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I seem to be reading quite a few WordPress books of late, and there are certainly a few to choose from. Packt Publishing's WordPress 2.8 Theme Design's tagline is 'Create flexible, powerful, and professional themes for your WordPress blogs and websites'.
WordPress themes are of interest to me since they fuse a visual aspect with PHP code, and there's no doubt that they appeal to many other people too.
1. Getting Started as a WordPress Theme Designer 2. Theme Design and Approach 3. Coding it Up 4. Debugging and Validation 5. Putting Your Theme into Action 6. WordPress Template Tag, Function, and CSS Reference 7. AJAX/Dynamic Content and Interactive Forms 8. Dynamic Menus and Interactive Elements 9. Design Tips for Working with WordPress
The book's author Tessa Blakely Silver starts very gently with an introduction to WordPress themes and why downloading a theme that's already been coded and designed may not always be the best solution. Subsequently, the book develops a theme from scratch and examines core technologies such as WordPress, CSS, XHTML and PHP.
The second chapter starts with a discussion of theme design in general, followed by the beginnings of the theme that's developed throughout the book. There are further discussions on semantic markup, typography, fonts and layout.
The following chapter focuses on the code aspect of theme design, and suggests a workflow strategy as well as template tags, hooks, and the WordPress loop. Comments are then discussed in some detail, the topic including pagination and threaded comments.
Chapter four examines the process of debugging and validating.Read more ›
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WordPress 2.8 Theme Design is the right book for those who currently understand the basics of Wordpress setup and theme modifications. Many books on Wordpress explain how to set up a self-hosted Wordpress blog, customize a header graphic and basic Wordpress blog management tasks and procedures. Wordpress 2.8 Theme Design takes you beyond the setup and management basics and into the creation of your own unique Wordpress theme from start to finish and is best for those who are comfortable with XHTML, CSS and Photoshop or GIMP. Silver begins with pros and cons of creating your own theme including Wordpress design best practices.
Silver has what some would consider a unique way of creating rapid prototype composites. Rather than sketching and designing first is a design program (e.g. Photoshop), she starts out with a rough sketch then moves directly into developing the layout in HTML and CSS. Her reasoning for this is twofold: First, she knows that by creating and laying everything out in XHTML and CSS that the site actually works for the real environment it will be used on. Second, many changes from clients come in the form of text tweaks. Working this way is easier in her view then wading through many Photoshop layers. From there, she takes a screen-capture of the layout and finesses it in Photoshop to create a comp that is easy to update and has the benefit of being partly coded. From there she takes the reader through the steps to convert the HTML to XHTML & PHP for Wordpress, widgetizing, testing your code and more.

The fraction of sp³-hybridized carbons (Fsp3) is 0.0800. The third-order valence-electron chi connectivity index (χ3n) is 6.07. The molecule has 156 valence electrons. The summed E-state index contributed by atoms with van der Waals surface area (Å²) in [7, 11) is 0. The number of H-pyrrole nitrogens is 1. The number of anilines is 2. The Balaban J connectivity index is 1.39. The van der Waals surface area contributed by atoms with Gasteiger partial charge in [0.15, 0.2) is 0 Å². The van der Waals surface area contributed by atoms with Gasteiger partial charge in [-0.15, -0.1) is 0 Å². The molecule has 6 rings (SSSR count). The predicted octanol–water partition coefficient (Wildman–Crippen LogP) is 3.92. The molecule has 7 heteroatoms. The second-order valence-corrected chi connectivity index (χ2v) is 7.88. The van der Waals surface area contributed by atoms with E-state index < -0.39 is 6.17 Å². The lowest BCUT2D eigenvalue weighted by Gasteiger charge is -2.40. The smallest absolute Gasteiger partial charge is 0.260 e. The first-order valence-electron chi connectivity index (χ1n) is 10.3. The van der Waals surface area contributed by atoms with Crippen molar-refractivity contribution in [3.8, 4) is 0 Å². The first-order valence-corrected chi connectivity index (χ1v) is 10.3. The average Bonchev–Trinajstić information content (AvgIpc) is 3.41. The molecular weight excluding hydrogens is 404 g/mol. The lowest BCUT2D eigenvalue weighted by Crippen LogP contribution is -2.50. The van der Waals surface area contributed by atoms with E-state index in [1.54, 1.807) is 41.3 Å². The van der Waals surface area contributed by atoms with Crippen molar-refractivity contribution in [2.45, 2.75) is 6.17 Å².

OK, I know authors and publishers are under the gun to get stuff out the door with limited budgets, but the copy in this book is downright appalling. Obviously nobody bothered to edit it. The organization is terrible and every page has really bonehead grammatical and punctuation errors, which makes me reluctant to trust the code samples (they also contain typos). This is a real shame because there's a lot of good info here -- especially for front-end developers like myself. I probably wouldn't buy another book from this publisher or author. Compared to the WordPress Bible (which I'm also reading), it's the difference between night and day. A big disappointment.
I'm writing this review in part as an open letter to Tessa, the book's author, as well as to provide some insight into making your purchase ("you" being the shopper). I had originally reviewed (okay, "ranted about") Tessa's previous writing, "WordPress Theme Design". I found it lacking in many ways and went into an in-depth analysis of what I felt the book was missing.
WordPress 2.8 Theme Design is a soup-to-nuts improvement on the previous book. THIS book actually introduces topics that pertain to actual theming of WordPress blogs, with only casual discussion of related (albeit off topic) subjects. Tessa has really outdone herself here, and just as I bitterly criticized the previous writing, I feel this current edition is praise worthy. The book is well organized, concise, topics are developed ADEQUATELY, and in logical order, and references are made to where additional resources can be found.
Reading this book will guide the novice through some of the main factors of WordPress theme design. It explains, though briefly, pretty much all you need to understand to create your own WordPress theme, and from scratch. Topics are very well developed and though it may not say as much as I'd like, this book is by far the best (hard copy) resource I've yet to see on the subject. The reader will NOT be disappointed.
Good job Tessa!
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